In a medium bowl, combine the carrots, black-eyed peas, dried dates, cashews, kale and cilantro. Mix in dressing and gently toss until everything is evenly coated. Toss in avocado and cheese. Serve immediately or cover and refrigerate until ready to serve.
Preparation: 45 minutes
This is a mellow yet pleasing curry.
This recipe is a lovely way to introduce cabbage into the diet. Cabbage has numerous health benefits, not the least of which is the abundance of vitamins K and C. You’ll notice that there are very few wheat-based products in this cookbook. Occasionally, though, I do like to offer couscous and other pastas for a bit of variety. Of course, if you are avoiding wheat or gluten, feel free to substitute quinoa. When paired with the bountiful benefits of the vegetables and healing spices in this recipe, couscous offers a delightful texture as well as the trace mineral selenium, which is essential for the body and difficult to find in food sources.
Cook couscous according to package directions to make 4 servings. Chop cashews and toast in a dry skillet over medium heat, stirring frequently. Set aside.
Chop onion, cabbage and cilantro. Finely dice sweet potato. Pit and chop dates. Grate ginger. Mince or press garlic. Cut lime into wedges. Rinse and drain chickpeas.
Sauté onion, cumin, coriander, turmeric and pepper in a large skillet over medium heat, until onion begins to soften. Stir in cabbage, sweet potato, chickpeas, dates, ginger and garlic. Sauté an additional five minutes. Add broth, reduce heat and cover.
Simmer until sweet potatoes are tender, about 10 minutes, stirring occasionally.
Stir in coconut milk, warm a few minutes longer.
Serve over couscous, topped with cashews, cilantro and a squeeze of lime.
Preparation: 45 minutes
The natural sweetness of sweet potatoes, along with the protein of black beans give this hearty soup a satisfying heft that will sustain you between meals.
This soup is loaded with vitamins and minerals, as well as antioxidants and anti-inflammatories. Cabbage is also prized for its cholesterol lowering properties. Red cabbage offers additional nutritional benefits, including a high amount of protective phytonutrients. Enjoy this soup any time of year, and take it with you in a thermos for a burst of energy and protein during the day.
If you’re using dried beans, soak half a pound of beans overnight. Otherwise, drain and rinse two cans of beans. Peel and chop the shallot, garlic and sweet potatoes. Chop the cabbage. Juice the lime.
In a large soup pot, heat the coconut oil over medium heat. Add in the shallot, garlic, pumpkin seeds and cook until tender, stirring frequently. Stir in sweet potato. Cook for 5 minutes. Add in broth, water, lime juice, black beans, and red cabbage. Stir well. Add the turmeric, cumin, chili powder and coriander. Stir. Bring to a boil, then reduce heat and simmer on medium-low heat until sweet potatoes are soft, about 30 minutes.
Remove 2 cups of soup; blend with a countertop or immersion blender. Return to soup pot, stir in salt and pepper.
Peel and cube avocado, chop cilantro. Ladle soup into bowls and sprinkle with avocado cubes and cilantro.
Preparation: 1 hour
I like eggs and the protein they provide, but I’ve gotten a bit tired of them.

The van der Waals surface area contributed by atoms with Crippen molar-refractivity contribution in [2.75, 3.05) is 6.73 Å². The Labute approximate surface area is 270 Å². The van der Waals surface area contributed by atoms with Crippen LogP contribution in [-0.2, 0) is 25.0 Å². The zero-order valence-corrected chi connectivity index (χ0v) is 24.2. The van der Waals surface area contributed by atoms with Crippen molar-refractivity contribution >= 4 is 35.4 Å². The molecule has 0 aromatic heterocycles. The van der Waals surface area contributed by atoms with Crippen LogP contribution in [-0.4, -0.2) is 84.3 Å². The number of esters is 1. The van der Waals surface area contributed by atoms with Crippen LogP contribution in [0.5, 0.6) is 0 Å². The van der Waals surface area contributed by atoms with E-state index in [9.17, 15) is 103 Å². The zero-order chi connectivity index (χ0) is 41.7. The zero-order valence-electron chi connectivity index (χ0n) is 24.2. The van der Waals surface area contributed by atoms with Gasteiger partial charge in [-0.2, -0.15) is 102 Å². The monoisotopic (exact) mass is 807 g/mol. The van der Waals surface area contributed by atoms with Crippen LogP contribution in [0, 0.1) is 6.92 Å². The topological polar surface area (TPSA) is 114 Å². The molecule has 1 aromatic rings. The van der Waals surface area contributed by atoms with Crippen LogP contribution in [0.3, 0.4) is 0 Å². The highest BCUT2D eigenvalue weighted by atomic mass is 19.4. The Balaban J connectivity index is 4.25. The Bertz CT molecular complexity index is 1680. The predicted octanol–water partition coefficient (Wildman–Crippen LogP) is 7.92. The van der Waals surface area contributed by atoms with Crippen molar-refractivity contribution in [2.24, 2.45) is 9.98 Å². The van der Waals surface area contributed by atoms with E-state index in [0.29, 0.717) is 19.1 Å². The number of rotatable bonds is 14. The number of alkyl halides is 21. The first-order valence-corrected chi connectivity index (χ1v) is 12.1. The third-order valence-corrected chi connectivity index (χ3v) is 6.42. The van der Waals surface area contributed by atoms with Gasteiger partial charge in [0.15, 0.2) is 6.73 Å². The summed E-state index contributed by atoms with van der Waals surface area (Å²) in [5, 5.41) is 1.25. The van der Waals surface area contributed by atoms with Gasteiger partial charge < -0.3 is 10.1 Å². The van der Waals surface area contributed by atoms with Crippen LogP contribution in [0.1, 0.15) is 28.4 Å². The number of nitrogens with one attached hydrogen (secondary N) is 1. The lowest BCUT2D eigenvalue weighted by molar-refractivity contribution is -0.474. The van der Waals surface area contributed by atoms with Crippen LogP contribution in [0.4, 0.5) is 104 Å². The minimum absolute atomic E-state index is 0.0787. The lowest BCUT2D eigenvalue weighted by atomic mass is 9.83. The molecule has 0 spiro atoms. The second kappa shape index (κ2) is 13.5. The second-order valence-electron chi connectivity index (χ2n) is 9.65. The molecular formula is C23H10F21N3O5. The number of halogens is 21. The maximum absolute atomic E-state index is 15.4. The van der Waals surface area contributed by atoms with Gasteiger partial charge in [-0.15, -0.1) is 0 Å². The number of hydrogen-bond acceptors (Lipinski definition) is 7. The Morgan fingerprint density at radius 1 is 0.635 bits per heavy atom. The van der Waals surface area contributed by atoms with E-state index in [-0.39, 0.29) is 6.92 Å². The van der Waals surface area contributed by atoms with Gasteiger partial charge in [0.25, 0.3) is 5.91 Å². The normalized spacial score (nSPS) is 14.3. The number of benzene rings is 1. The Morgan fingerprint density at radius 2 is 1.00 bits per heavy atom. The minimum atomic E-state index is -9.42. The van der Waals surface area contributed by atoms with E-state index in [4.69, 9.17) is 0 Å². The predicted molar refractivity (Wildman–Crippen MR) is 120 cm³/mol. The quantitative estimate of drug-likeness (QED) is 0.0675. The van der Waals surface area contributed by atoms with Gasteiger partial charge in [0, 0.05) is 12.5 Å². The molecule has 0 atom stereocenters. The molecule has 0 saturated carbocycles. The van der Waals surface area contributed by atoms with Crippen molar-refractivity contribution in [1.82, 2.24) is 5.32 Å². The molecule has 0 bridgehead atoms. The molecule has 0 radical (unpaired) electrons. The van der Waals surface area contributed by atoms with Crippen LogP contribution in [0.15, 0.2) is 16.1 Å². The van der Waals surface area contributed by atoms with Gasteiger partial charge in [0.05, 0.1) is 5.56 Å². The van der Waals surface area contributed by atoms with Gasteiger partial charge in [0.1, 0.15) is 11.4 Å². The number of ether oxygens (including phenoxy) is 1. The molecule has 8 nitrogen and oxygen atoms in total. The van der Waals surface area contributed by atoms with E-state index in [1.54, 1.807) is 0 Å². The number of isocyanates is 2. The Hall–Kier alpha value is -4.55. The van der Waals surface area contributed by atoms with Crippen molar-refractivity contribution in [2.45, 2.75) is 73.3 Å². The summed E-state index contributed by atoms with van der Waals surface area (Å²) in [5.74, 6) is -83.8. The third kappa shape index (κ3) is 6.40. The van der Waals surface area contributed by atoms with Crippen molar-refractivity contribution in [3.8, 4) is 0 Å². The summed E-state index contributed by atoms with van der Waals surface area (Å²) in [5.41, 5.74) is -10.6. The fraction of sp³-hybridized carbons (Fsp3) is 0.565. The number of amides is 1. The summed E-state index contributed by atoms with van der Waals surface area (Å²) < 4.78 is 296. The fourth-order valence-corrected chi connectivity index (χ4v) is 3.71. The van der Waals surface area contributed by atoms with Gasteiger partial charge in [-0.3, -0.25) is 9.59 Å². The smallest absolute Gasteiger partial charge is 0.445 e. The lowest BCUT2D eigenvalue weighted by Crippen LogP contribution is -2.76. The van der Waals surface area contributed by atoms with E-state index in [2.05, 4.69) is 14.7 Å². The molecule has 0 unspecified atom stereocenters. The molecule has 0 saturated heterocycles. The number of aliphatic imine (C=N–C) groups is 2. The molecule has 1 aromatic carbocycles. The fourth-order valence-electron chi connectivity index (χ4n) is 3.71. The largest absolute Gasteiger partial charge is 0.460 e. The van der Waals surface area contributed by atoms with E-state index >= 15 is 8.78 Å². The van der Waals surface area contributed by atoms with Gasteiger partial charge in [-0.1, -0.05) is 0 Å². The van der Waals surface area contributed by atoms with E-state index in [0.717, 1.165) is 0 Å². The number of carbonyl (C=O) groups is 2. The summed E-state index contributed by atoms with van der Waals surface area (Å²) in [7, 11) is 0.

I find this dish more interesting and enjoyable, and I like the added dimension of red potatoes. Spinach is high in antioxidants and is a rich source of folate and vitamin C. Folate is the form of folic acid found in food. Folic acid is a member of the B vitamin family. Low folate levels are connected with poor cognitive function and dementia in the elderly. Spinach also contains a wide variety of phytonutrients, including flavonoids and carotenoids. Spinach’s flavor compounds have been shown to have powerful anti-inflammatory and anti-cancer properties.
Finely chop shallot and cilantro or parsley. Coarsely chop mushrooms and spinach. Thinly slice sweet potato.
Beat together eggs, cheese, turmeric, and salt. Set aside.
In large skillet, heat 3 tablespoons olive oil and broth over medium low heat. Add shallot, and stir often until soft (3–5 minutes). Add mushrooms and sauté until tender (3–5 minutes). Stir in spinach and cilantro and sauté 2 minutes, and then add mixture to egg mixture.
In large skillet, heat remaining oil over medium heat, fully coating bottom of skillet. Spread sweet potatoes over bottom of skillet in one or two thin layers and cook 5 minutes over medium heat. Pour egg and vegetable mixture over potatoes; turn heat down to low medium, and cover. Cook about 20 minutes, periodically checking to see if eggs are firm.
When done, run rubber spatula around edge of frittata, cut in wedges, and serve.
Preparation: 45 minutes
Quick and easy to prepare, this delicious dish is a great way to introduce Brussels sprouts into the diet.
Brussels sprouts have many heath benefits, not the least of which is their abundance of vitamin antioxidants, such as vitamins C and beta-carotene, as well as the antioxidant mineral manganese. Brussels sprouts are also powerful anti-inflammatories, due to the presence of glucosinolates, vitamin K and Omega 3. The anti-inflammatory nature of this dish is further enhanced by the presence of turmeric.
Preheat oven to 350°.
Trim and quarter Brussels sprouts. Dice sweet potatoes. Peel and quarter shallots. Slice lemon into thin pinwheels. Stem rosemary and finely chop leaves. Peel and mince garlic.
Combine Brussels sprouts, sweet potato, shallots, lemon, 2 tablespoons oil, ¼ teaspoon pepper, ½ teaspoon salt and cumin in a large baking dish.
Mash garlic and the remaining ½ teaspoon salt with side of chef’s knife to form a paste. Combine with rosemary, turmeric, thyme, remaining ¼ teaspoon pepper and remaining 2 tablespoon oil. Rub paste over chicken. Nestle chicken in with Brussels sprouts and sweet potato.
Roast, lightly covered with foil, until done, about 20 minutes for bone-in, and 10-12 minutes for boneless.
Serve chicken with Brussels sprouts and sweet potato.
Preparation: 45 minutes
“Zesty chicken patties are a delightful retreat from the bland chicken patties of yesterday.”
Replete with antioxidants and anti-inflammatories, zesty chicken patties are filled with healing properties that will satisfy even the most discerning of palates. They are bright, colorful and pack a tasty punch. Make a big batch on the weekend for a week’s worth of easy lunches. Rolling the patties in hemp seeds provides a visual and textural surprise, as well as an added dose of Omega 3.
Peel and finely chop the garlic. Finely chop the cilantro and onions. Grate the ginger.
Mix garlic, cilantro onions and ginger along with the chicken, chile, fish sauce, salt, pepper, lime juice and turmeric. Form into patties, rub lightly with oil, and roll edges in hemp seeds.
Sauté or grill about 8 minutes on each side, or until done.
Mixed salad greens for serving
Serve over a bed of your favorite greens.
Preparation: 15 minutes